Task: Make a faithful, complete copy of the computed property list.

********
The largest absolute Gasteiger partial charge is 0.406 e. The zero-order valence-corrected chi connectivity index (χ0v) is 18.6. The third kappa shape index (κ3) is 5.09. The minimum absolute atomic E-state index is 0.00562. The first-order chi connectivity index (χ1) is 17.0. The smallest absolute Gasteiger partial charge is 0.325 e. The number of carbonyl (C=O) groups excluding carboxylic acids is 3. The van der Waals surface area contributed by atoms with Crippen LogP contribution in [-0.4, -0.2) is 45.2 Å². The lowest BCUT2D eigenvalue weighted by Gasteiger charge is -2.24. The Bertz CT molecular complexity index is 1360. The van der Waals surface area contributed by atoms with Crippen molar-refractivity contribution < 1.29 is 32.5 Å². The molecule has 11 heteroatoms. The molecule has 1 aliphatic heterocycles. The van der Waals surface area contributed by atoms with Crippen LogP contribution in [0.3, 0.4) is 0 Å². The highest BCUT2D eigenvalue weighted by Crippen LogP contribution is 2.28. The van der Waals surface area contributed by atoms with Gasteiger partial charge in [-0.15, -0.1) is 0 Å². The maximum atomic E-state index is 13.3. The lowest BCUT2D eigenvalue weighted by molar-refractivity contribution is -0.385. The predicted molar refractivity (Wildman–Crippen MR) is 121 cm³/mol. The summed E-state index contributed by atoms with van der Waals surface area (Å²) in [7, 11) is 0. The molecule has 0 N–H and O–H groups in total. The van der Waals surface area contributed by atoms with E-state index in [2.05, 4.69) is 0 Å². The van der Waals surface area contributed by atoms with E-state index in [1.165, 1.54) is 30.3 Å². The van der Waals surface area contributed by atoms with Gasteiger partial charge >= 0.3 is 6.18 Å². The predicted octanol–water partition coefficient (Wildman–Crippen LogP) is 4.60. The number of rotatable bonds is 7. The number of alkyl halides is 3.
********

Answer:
The largest absolute Gasteiger partial charge is 0.406 e. The zero-order valence-corrected chi connectivity index (χ0v) is 18.6. The third kappa shape index (κ3) is 5.09. The minimum absolute atomic E-state index is 0.00562. The first-order chi connectivity index (χ1) is 17.0. The smallest absolute Gasteiger partial charge is 0.325 e. The number of carbonyl (C=O) groups excluding carboxylic acids is 3. The van der Waals surface area contributed by atoms with Crippen LogP contribution in [-0.4, -0.2) is 45.2 Å². The lowest BCUT2D eigenvalue weighted by Gasteiger charge is -2.24. The Bertz CT molecular complexity index is 1360. The van der Waals surface area contributed by atoms with Crippen molar-refractivity contribution < 1.29 is 32.5 Å². The molecule has 11 heteroatoms. The molecule has 1 aliphatic heterocycles. The van der Waals surface area contributed by atoms with Crippen LogP contribution in [0.3, 0.4) is 0 Å². The highest BCUT2D eigenvalue weighted by Crippen LogP contribution is 2.28. The van der Waals surface area contributed by atoms with Gasteiger partial charge in [-0.15, -0.1) is 0 Å². The maximum atomic E-state index is 13.3. The lowest BCUT2D eigenvalue weighted by molar-refractivity contribution is -0.385. The predicted molar refractivity (Wildman–Crippen MR) is 121 cm³/mol. The summed E-state index contributed by atoms with van der Waals surface area (Å²) in [7, 11) is 0. The molecule has 0 N–H and O–H groups in total. The van der Waals surface area contributed by atoms with E-state index in [2.05, 4.69) is 0 Å². The van der Waals surface area contributed by atoms with E-state index in [1.165, 1.54) is 30.3 Å². The van der Waals surface area contributed by atoms with Gasteiger partial charge >= 0.3 is 6.18 Å². The predicted octanol–water partition coefficient (Wildman–Crippen LogP) is 4.60. The number of rotatable bonds is 7. The number of alkyl halides is 3.